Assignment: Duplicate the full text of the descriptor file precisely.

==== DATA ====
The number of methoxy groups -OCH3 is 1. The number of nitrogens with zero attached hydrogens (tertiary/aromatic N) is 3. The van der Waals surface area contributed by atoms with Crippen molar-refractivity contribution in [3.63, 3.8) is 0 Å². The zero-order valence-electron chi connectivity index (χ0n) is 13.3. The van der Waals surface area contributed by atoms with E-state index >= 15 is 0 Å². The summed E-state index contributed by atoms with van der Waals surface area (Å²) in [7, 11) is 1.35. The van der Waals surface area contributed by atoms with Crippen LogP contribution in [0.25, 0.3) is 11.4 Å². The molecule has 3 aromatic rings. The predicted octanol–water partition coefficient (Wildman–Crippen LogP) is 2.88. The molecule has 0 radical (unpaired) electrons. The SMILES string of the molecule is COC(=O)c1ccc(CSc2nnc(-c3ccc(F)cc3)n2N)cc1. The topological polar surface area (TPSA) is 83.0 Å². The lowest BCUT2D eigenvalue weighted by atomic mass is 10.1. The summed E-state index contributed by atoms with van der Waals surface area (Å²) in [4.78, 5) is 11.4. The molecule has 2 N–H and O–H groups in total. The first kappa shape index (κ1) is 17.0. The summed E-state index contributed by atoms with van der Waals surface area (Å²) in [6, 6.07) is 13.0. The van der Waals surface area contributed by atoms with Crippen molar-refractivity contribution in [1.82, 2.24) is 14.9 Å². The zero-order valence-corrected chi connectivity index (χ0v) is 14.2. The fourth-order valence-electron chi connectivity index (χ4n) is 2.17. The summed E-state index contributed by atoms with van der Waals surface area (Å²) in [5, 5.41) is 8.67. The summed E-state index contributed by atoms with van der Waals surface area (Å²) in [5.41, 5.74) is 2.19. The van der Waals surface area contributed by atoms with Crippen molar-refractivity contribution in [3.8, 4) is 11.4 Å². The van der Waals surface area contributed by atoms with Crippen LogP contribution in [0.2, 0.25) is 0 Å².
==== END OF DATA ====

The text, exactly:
The number of methoxy groups -OCH3 is 1. The number of nitrogens with zero attached hydrogens (tertiary/aromatic N) is 3. The van der Waals surface area contributed by atoms with Crippen molar-refractivity contribution in [3.63, 3.8) is 0 Å². The zero-order valence-electron chi connectivity index (χ0n) is 13.3. The van der Waals surface area contributed by atoms with E-state index >= 15 is 0 Å². The summed E-state index contributed by atoms with van der Waals surface area (Å²) in [7, 11) is 1.35. The van der Waals surface area contributed by atoms with Crippen LogP contribution in [0.25, 0.3) is 11.4 Å². The molecule has 3 aromatic rings. The predicted octanol–water partition coefficient (Wildman–Crippen LogP) is 2.88. The molecule has 0 radical (unpaired) electrons. The SMILES string of the molecule is COC(=O)c1ccc(CSc2nnc(-c3ccc(F)cc3)n2N)cc1. The topological polar surface area (TPSA) is 83.0 Å². The lowest BCUT2D eigenvalue weighted by atomic mass is 10.1. The summed E-state index contributed by atoms with van der Waals surface area (Å²) in [4.78, 5) is 11.4. The molecule has 2 N–H and O–H groups in total. The first kappa shape index (κ1) is 17.0. The summed E-state index contributed by atoms with van der Waals surface area (Å²) in [6, 6.07) is 13.0. The van der Waals surface area contributed by atoms with Crippen molar-refractivity contribution in [1.82, 2.24) is 14.9 Å². The zero-order valence-corrected chi connectivity index (χ0v) is 14.2. The fourth-order valence-electron chi connectivity index (χ4n) is 2.17. The summed E-state index contributed by atoms with van der Waals surface area (Å²) in [5, 5.41) is 8.67. The summed E-state index contributed by atoms with van der Waals surface area (Å²) in [5.41, 5.74) is 2.19. The van der Waals surface area contributed by atoms with Crippen molar-refractivity contribution in [3.8, 4) is 11.4 Å². The van der Waals surface area contributed by atoms with Crippen LogP contribution in [0.2, 0.25) is 0 Å².